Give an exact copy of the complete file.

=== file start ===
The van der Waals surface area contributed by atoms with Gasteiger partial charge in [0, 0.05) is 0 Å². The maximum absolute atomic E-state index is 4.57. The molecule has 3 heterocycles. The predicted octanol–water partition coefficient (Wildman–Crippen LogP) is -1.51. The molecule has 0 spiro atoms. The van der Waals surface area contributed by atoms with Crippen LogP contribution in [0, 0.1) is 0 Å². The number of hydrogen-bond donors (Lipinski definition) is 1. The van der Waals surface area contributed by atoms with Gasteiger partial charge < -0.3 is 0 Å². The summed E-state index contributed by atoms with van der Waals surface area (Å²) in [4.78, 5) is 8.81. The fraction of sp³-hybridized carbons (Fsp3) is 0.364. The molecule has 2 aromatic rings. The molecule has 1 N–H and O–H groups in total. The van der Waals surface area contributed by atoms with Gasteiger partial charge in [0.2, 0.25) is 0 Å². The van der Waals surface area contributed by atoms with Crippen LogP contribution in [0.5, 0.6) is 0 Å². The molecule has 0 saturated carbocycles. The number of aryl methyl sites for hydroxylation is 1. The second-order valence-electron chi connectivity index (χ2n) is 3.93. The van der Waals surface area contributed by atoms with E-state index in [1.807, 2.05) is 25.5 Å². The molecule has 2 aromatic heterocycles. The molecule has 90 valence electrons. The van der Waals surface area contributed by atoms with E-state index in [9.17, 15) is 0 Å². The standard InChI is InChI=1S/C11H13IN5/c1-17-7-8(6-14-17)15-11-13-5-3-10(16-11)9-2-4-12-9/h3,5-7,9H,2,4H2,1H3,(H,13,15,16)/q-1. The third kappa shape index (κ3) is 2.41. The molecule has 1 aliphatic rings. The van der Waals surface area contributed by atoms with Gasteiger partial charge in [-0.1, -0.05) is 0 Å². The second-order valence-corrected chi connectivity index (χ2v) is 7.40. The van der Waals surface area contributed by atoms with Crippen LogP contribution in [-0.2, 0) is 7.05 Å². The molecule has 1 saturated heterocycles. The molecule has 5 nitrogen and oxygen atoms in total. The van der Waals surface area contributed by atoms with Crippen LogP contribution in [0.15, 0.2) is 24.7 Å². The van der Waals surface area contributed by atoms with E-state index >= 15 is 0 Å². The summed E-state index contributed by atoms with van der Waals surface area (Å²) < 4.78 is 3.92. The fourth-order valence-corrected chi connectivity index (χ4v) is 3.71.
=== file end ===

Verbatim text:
The van der Waals surface area contributed by atoms with Gasteiger partial charge in [0, 0.05) is 0 Å². The maximum absolute atomic E-state index is 4.57. The molecule has 3 heterocycles. The predicted octanol–water partition coefficient (Wildman–Crippen LogP) is -1.51. The molecule has 0 spiro atoms. The van der Waals surface area contributed by atoms with Crippen LogP contribution in [0, 0.1) is 0 Å². The number of hydrogen-bond donors (Lipinski definition) is 1. The van der Waals surface area contributed by atoms with Gasteiger partial charge < -0.3 is 0 Å². The summed E-state index contributed by atoms with van der Waals surface area (Å²) in [4.78, 5) is 8.81. The fraction of sp³-hybridized carbons (Fsp3) is 0.364. The molecule has 2 aromatic rings. The molecule has 1 N–H and O–H groups in total. The van der Waals surface area contributed by atoms with Gasteiger partial charge in [0.2, 0.25) is 0 Å². The van der Waals surface area contributed by atoms with Crippen LogP contribution in [0.5, 0.6) is 0 Å². The molecule has 0 saturated carbocycles. The number of aryl methyl sites for hydroxylation is 1. The second-order valence-electron chi connectivity index (χ2n) is 3.93. The van der Waals surface area contributed by atoms with E-state index in [1.807, 2.05) is 25.5 Å². The molecule has 2 aromatic heterocycles. The molecule has 90 valence electrons. The van der Waals surface area contributed by atoms with E-state index in [9.17, 15) is 0 Å². The standard InChI is InChI=1S/C11H13IN5/c1-17-7-8(6-14-17)15-11-13-5-3-10(16-11)9-2-4-12-9/h3,5-7,9H,2,4H2,1H3,(H,13,15,16)/q-1. The third kappa shape index (κ3) is 2.41. The molecule has 1 aliphatic rings. The van der Waals surface area contributed by atoms with Gasteiger partial charge in [-0.1, -0.05) is 0 Å². The second-order valence-corrected chi connectivity index (χ2v) is 7.40. The van der Waals surface area contributed by atoms with Crippen LogP contribution in [-0.2, 0) is 7.05 Å². The molecule has 1 saturated heterocycles. The molecule has 5 nitrogen and oxygen atoms in total. The van der Waals surface area contributed by atoms with Crippen LogP contribution in [0.15, 0.2) is 24.7 Å². The van der Waals surface area contributed by atoms with E-state index >= 15 is 0 Å². The summed E-state index contributed by atoms with van der Waals surface area (Å²) < 4.78 is 3.92. The fourth-order valence-corrected chi connectivity index (χ4v) is 3.71.